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AOL, Time Warner pitch merger's worth to Congress

Top executives from the two companies work to reassure federal telecommunications regulators that their union would not stifle access to the high-speed Internet.

WASHINGTON--Top executives from merger partners America Online and Time Warner today worked to reassure federal telecommunications regulators that their union would not stifle access to the high-speed Internet.

AOL chief executive Steve Case and Time Warner chief executive Gerald Levin testified today before a complete panel at the Federal Communications Commission. Although the FCC does not have the power to prevent the company's merger, the commission held today's public forum to clarify some issues surrounding cable open access.

Critics have raised concerns that the combination of AOL and Time Warner would create a multimedia behemoth that could stifle competition in the high-speed, or broadband, Net market. Time Warner operates the nation's second-largest cable network along with several cable stations, including news network CNN and movie channel HBO.

Today Levin reassured regulators that the combined company will offer rival Internet service providers access to its sprawling cable networks.

"Any ISP that would like to come and negotiate with Time Warner, we are ready and open," Levin said.

Time Warner Cable has an exclusive contract with high-speed Net company Road Runner. Yet Levin today said the company is in the process of restructuring its deal to offer its subscribers other options for broadband Net access.

FCC officials remain skeptical, however, questioning the companies' claims. FCC Chairman William Kennard said the commission would continue to monitor the union until a definitive plan to allow rivals network access was developed.

Levin said much of the infrastructure to offer open access is in place, but he noted that there are still several technical hurdles to overcome. The companies are working with third-party software companies to develop a system to help distinguish one ISP's traffic and billing hours from another's, he said.

Time Warner has also begun testing a service to host multiple ISPs in Columbus, Ohio, but Levin wouldn't give a specific time frame for when the service would be completed.

He added that the company will "shortly make its first third-party agreement" with an outside ISP to share network access.

Some consumer groups see story: Mergers: How big is big enough? viewed the statements with a skeptical eye. Gene Kimmelman, co-director of the Washington office of Consumers Union, said pressure from regulators is the only reason AOL and Time Warner have taken steps to open their networks.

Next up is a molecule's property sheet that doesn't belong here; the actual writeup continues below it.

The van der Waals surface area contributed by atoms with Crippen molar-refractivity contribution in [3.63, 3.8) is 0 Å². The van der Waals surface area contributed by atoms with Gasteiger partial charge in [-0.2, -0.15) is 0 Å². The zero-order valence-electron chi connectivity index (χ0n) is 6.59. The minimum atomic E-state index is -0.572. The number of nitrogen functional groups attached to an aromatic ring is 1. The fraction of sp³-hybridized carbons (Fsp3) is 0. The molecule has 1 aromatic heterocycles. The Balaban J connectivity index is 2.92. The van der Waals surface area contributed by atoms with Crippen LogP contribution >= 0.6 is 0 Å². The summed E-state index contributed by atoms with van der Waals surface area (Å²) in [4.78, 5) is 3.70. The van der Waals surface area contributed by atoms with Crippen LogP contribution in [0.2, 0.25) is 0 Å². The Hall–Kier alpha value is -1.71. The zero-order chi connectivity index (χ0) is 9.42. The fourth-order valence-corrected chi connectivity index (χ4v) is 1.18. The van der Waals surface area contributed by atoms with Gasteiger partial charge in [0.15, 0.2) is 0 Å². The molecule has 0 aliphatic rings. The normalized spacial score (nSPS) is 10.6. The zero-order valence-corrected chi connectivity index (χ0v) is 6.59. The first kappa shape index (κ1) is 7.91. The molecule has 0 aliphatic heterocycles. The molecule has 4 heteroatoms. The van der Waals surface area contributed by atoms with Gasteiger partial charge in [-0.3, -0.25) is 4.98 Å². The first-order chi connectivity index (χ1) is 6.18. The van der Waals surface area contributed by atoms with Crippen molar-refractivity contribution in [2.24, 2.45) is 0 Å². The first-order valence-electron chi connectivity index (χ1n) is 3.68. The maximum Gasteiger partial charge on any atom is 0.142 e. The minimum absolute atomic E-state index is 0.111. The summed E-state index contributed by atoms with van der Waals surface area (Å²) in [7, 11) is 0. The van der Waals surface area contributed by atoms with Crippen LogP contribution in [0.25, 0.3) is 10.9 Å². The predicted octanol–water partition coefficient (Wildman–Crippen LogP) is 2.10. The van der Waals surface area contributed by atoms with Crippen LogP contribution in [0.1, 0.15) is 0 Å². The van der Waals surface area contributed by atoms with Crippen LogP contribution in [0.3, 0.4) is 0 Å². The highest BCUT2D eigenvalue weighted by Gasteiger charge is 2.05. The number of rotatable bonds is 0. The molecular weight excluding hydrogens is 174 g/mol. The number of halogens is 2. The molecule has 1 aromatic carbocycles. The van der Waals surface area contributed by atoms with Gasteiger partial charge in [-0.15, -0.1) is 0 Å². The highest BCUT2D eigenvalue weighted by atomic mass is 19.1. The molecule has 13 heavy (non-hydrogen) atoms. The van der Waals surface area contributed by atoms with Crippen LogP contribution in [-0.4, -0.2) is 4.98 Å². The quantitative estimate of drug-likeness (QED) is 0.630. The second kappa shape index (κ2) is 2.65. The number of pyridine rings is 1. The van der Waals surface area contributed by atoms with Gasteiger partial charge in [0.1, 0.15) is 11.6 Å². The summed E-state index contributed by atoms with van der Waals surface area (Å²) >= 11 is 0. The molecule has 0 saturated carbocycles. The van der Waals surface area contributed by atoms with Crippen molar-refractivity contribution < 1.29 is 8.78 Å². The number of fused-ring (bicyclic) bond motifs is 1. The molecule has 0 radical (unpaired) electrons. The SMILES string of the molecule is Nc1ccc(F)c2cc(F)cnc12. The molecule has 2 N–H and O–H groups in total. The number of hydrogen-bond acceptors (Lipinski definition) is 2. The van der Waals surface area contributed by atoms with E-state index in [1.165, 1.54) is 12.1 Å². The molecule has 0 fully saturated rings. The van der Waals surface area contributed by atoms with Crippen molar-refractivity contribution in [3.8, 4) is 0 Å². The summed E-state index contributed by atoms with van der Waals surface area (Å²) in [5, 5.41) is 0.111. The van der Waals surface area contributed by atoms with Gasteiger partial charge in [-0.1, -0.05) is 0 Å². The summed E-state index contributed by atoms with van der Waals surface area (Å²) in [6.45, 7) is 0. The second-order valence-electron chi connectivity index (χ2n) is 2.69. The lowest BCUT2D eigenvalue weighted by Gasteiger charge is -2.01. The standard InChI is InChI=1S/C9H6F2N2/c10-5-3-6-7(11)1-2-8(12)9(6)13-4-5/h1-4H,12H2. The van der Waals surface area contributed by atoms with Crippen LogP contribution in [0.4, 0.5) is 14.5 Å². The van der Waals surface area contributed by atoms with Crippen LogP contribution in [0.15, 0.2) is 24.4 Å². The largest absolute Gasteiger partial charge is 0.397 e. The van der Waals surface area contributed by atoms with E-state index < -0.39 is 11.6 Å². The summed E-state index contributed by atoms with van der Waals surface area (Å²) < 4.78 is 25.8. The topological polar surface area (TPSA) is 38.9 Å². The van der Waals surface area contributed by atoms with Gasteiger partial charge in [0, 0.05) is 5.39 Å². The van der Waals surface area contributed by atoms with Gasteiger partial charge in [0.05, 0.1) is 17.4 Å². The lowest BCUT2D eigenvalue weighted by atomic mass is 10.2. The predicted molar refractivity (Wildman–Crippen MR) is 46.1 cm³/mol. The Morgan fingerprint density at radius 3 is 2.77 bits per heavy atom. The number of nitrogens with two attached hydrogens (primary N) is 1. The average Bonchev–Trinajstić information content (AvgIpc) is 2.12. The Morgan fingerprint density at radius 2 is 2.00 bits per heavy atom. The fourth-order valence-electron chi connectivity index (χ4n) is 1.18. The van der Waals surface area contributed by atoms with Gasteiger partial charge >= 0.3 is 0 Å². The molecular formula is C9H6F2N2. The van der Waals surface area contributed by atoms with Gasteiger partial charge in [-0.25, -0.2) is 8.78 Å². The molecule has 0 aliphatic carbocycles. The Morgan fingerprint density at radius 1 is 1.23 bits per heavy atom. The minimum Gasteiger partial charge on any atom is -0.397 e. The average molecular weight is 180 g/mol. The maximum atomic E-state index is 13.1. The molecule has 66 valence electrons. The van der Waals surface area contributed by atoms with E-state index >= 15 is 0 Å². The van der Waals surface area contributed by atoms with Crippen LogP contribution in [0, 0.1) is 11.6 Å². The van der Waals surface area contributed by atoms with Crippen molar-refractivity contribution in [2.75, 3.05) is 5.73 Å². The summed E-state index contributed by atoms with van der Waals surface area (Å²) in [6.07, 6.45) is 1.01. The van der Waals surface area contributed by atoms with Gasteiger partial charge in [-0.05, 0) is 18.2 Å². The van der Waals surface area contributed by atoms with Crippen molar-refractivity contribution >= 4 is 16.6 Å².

He also said that the combined AOL Time Warner is creating a platform that only the highest bidder could use.

"Now we have choice and multiplicity but under their terms and conditions," he said.

Additional complaints have come from media rivals led by Walt Disney. The company has asked regulators to "impose meaningful and enforceable conditions prior to any possible approval of the merger," and it has urged officials to split AOL Time Warner into two divisions in an effort to separate content from cable systems. On Tuesday, General Electric's NBC broadcast network joined Disney in its campaign.

Puppet masters: Who controls the Net Net rivals also worry that the combined companies will stifle innovation. The criticisms are especially fierce among Net companies involved in instant messaging.

Already, two coalitions have been created to persuade federal regulators to force AOL to open its instant messaging network as conditions of the merger's approval. Companies including Microsoft, Yahoo, Excite@Home and CMGI have already signed on to the efforts.

At today's hearing, AOL came under fire about its instant messaging services. Ross Bagully, CEO of Tribal Voice, which develops its own service, criticized AOL for dragging its heels in opening its network.

Under a flurry of questioning by commissioners, AOL's president of interactive services, Barry Schuler, said the company is building technology to allow its instant messaging servers to interoperate with outside servers. He said it would take about a year to build the technology and security to protect its consumers.

This is one of the first time frames AOL has given in its assurances of interoperability. However, FCC officials said it is unclear whether this issue falls in the You've got
Time Warner scope of their authority.

"It's not clear to me that it's a communications service," FCC commissioner Michael Powell said in an interview after the hearing. "It's not clear to me it's even merger specific."